What would it be like to communicate with another intelligent species, one not of this earth? Mankind has been contemplating that question since before the concept of "aliens" entered our cultural lexicon. Despite the assertions of religous leaders, empirical scientists and government officials that aliens are not real and that we have not been visited by UFOs, more than 36% of Americans — 80 million people! — believe that aliens, or E.B.E.'s (Extraterrestrial Biological Entities), have visited the earth, with nearly 80% of those surveyed saying that the government is keeping information about UFOs and aliens from the public.
Skeptics can always punch holes in blurry video tapes and eyewitness accounts of aliens, but what if we received a message from a foreign intelligence or intercepted one of their radio transmissions? Receiving such a message or signal is a major plot point of several of the best sci-fi movies, but the strange truth is that we may have already received a signal from an extraterrestrial intelligence.
The Strange Truth
The Search for Extraterrestrial Intelligence (SETI) program is the most ambitious scientific collective dedicated to searching for signs of intelligent life in the universe, boasting 5.2 million participants worldwide. The group uses many different methods for scanning the cosmos for signs of life, but primarily focuses their efforts on looking for radio signals buried in the electromagnetic radiation that bombards the earth at any given moment. The theory goes that a reasonably advanced alien culture would utilize radio waves for communication and they are easy to recognize from background radiation because of their narrow bandwidths and repetitive nature.
While working on a SETI project at the Big Ear radio telescope of The Ohio State University in Delaware, Ohio, on August 15, 1977, Jerry R. Ehman recorded a strong narrowband radio signal that appeared to originate from outside of our solar system. The signal, a full 72 seconds in duration, was in the "protected spectrum" bandwidth reserved for astronomical purposes only, and it was about 30 times greater than the ordinary ambient noise of deep space. Ehman was so amazed by the signal that he wrote "Wow!" on the computer printout, giving the signal its name today.
For years, Ehman and others have searched the same sector of space for recurrences of the signal, but to no avail. The signal remains the longest, loudest signal that the Big Ear telescope would ever receive. Recently, on the 35th anniversary of the Wow! signal, thousands of Twitter messages and videos from celebrities and comedians were beamed into space as a belated response to the whoever or whatever sent the signal. A response to our response is expected to take quite awhile to receive. The nearest stars in the sector it is thought to have originated in are 95 light years away; the furthest are 3.4 million light years away. So, anywhere from 190 years to 6.8 million years. Longest game of phone tag ever!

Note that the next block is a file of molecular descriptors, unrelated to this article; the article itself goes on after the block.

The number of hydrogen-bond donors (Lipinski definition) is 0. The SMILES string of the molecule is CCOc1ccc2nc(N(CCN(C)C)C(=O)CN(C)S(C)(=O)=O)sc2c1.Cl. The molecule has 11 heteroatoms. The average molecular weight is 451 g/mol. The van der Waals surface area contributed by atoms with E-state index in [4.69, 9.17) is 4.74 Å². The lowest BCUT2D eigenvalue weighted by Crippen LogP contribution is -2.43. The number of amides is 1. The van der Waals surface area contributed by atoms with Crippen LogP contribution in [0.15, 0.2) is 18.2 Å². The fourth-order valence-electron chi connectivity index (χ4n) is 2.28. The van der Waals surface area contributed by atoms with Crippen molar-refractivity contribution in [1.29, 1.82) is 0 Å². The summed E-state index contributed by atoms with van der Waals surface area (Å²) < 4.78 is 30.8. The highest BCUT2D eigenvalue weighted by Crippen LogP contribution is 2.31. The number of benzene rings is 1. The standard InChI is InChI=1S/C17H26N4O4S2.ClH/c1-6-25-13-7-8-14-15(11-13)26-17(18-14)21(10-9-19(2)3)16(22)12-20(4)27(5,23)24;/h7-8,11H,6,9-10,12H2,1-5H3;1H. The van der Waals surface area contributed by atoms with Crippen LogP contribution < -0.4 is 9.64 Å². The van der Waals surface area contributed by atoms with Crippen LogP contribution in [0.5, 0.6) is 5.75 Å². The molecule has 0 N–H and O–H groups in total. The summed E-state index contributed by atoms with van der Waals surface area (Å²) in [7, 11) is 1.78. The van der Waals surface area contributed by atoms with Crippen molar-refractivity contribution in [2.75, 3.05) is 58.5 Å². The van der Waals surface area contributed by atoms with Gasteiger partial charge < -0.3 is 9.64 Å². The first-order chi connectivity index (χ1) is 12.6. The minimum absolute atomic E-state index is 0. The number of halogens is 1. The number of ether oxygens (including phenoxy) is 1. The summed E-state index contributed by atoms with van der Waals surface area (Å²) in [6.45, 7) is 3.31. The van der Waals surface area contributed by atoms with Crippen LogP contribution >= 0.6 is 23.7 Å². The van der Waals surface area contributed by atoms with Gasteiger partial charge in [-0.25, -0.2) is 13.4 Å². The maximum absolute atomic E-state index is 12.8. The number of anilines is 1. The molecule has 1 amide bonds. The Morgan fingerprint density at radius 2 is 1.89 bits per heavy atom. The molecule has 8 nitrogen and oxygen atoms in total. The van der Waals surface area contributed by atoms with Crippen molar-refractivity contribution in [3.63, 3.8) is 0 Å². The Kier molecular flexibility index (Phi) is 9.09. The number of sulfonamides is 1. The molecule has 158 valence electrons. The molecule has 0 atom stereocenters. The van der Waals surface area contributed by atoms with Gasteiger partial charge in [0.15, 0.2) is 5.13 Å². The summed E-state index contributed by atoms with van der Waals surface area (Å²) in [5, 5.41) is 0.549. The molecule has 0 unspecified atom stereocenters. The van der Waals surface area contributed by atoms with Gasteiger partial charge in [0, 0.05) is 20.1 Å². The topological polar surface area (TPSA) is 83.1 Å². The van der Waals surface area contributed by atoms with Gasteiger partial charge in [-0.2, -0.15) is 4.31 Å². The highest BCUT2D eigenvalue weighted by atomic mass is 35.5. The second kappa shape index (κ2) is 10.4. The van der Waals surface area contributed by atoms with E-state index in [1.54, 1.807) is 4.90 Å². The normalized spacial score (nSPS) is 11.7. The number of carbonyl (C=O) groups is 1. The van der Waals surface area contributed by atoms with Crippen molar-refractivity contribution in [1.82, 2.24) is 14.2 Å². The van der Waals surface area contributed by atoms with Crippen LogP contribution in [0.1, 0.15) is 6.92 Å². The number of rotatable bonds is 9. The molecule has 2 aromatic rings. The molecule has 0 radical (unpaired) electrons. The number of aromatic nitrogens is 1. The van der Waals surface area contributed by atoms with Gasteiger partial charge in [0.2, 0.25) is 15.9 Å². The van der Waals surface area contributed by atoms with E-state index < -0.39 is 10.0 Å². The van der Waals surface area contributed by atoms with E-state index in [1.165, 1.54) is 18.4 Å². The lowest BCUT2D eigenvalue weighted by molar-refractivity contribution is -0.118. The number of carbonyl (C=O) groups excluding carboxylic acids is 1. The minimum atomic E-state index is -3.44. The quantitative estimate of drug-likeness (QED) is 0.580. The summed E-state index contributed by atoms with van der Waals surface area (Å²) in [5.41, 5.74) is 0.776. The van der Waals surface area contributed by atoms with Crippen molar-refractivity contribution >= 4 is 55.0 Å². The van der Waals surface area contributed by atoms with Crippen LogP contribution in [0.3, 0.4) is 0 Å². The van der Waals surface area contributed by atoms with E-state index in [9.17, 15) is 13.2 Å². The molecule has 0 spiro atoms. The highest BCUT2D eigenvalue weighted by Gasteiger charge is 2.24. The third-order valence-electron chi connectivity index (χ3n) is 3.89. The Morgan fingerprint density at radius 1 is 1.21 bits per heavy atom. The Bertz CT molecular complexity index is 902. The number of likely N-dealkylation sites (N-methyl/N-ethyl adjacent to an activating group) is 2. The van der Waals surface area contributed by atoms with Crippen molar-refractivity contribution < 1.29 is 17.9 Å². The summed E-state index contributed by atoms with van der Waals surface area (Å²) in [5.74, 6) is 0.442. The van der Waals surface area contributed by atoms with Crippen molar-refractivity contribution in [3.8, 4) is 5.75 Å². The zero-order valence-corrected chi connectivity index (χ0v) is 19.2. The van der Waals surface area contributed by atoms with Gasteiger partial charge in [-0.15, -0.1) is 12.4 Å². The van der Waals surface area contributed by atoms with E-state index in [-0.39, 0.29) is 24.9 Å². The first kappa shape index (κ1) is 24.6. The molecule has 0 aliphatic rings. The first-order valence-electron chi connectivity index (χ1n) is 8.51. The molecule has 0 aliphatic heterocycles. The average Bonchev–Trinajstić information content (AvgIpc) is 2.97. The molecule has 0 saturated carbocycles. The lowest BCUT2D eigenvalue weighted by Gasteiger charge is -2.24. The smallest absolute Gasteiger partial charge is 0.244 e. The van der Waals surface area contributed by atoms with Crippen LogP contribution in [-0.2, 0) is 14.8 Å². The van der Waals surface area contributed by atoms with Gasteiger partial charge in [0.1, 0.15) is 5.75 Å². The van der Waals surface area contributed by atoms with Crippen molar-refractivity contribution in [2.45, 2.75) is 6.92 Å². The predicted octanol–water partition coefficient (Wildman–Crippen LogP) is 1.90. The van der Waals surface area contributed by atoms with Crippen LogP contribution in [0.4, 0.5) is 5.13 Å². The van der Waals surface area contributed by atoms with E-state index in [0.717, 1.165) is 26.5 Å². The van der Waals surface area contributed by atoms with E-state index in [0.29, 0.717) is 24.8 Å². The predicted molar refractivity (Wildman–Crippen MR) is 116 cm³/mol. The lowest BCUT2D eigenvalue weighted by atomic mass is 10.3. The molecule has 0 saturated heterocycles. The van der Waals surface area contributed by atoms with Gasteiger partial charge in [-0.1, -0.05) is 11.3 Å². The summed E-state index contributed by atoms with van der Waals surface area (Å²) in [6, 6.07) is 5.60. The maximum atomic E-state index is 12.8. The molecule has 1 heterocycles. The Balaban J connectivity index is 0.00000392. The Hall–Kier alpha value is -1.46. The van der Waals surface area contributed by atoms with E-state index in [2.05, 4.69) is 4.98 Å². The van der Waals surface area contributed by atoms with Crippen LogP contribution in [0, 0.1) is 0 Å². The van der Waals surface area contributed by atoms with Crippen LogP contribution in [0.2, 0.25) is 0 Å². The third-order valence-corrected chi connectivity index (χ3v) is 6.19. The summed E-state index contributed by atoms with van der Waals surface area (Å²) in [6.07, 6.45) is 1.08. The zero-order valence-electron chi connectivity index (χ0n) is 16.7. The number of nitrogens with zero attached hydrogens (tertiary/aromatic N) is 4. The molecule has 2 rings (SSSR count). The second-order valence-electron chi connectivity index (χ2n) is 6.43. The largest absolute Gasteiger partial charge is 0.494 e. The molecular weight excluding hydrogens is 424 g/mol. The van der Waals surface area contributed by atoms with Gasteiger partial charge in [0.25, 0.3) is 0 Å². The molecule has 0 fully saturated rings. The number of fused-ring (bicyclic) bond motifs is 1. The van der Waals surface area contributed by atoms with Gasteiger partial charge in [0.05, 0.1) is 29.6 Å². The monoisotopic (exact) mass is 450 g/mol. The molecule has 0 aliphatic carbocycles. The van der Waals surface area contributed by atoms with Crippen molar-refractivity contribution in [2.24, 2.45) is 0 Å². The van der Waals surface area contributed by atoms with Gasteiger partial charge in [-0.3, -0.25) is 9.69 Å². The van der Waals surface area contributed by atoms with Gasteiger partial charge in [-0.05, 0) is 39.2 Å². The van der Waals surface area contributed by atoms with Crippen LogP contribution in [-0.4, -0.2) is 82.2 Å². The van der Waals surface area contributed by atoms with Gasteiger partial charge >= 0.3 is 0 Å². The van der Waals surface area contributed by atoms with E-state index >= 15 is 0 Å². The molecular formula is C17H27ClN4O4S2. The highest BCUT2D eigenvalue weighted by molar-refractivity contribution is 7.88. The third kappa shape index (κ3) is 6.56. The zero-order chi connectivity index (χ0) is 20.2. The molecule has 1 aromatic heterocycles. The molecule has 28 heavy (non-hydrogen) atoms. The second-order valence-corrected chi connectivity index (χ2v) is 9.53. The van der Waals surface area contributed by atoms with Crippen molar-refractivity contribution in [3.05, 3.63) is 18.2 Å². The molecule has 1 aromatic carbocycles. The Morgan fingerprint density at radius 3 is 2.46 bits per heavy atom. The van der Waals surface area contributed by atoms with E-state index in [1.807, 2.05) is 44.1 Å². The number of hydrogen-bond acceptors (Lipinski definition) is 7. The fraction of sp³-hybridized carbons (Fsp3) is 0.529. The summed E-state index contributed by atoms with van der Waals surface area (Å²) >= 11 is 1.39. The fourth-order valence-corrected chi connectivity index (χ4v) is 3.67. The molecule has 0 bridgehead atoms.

2001: A Space Odyssey (1968), Contact (1997), Prometheus (2012)
In Stanley Kubrick's 1968 sci-fi opus, a spacecraft is sent to Jupiter to trace a signal being emitted from a mysterious black monolith discovered on the moon. Though much of the movie is open to interpretation, especially Kubrick's ending, it is commonly believed that monoliths are tools created by an advanced alien race that uses them to assist species in evolving.
SETI features prominently in Robert Zemeckis's 1997 movie about first "contact" with an alien intelligence. The story, written by famed astrophysicist, cosmologist and author Carl Sagan, centers around a signal received from the star Vega that includes thousands of "pages" of technical schematics for a device designed to allow humanity to communicate with a benevolent alien species.
A key plot point of Ridley Scott's 2012 return to sci-fi is the discovery of a series of ancient glyphs that are interpreted to be an invitation from a more advanced extraterrestrial race left behind so that humanity could come and visit them if and when we ever developed space travel. As it turns out, it was an invitation, but not to the kind of party the crew of the Prometheus was expecting to find when they arrived.
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